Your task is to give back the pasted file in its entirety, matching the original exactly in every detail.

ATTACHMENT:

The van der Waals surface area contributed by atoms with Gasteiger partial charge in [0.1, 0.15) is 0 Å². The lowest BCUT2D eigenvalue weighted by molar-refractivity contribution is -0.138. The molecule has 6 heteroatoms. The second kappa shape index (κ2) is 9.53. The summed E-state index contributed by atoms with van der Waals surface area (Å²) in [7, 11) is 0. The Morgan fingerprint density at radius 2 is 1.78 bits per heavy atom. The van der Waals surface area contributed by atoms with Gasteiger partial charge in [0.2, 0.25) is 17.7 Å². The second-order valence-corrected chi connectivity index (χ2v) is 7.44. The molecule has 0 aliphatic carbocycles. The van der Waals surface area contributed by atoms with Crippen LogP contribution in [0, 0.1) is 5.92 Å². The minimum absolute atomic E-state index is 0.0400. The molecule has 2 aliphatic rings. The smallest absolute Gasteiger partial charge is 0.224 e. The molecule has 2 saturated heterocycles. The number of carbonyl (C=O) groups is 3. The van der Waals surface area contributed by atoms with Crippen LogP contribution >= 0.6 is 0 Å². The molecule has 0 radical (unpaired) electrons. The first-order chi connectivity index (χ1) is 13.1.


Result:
The van der Waals surface area contributed by atoms with Gasteiger partial charge in [0.1, 0.15) is 0 Å². The lowest BCUT2D eigenvalue weighted by molar-refractivity contribution is -0.138. The molecule has 6 heteroatoms. The second kappa shape index (κ2) is 9.53. The summed E-state index contributed by atoms with van der Waals surface area (Å²) in [7, 11) is 0. The Morgan fingerprint density at radius 2 is 1.78 bits per heavy atom. The van der Waals surface area contributed by atoms with Gasteiger partial charge in [0.2, 0.25) is 17.7 Å². The second-order valence-corrected chi connectivity index (χ2v) is 7.44. The molecule has 0 aliphatic carbocycles. The van der Waals surface area contributed by atoms with Crippen LogP contribution in [0, 0.1) is 5.92 Å². The minimum absolute atomic E-state index is 0.0400. The molecule has 2 aliphatic rings. The smallest absolute Gasteiger partial charge is 0.224 e. The molecule has 2 saturated heterocycles. The number of carbonyl (C=O) groups is 3. The van der Waals surface area contributed by atoms with Crippen LogP contribution >= 0.6 is 0 Å². The molecule has 0 radical (unpaired) electrons. The first-order chi connectivity index (χ1) is 13.1.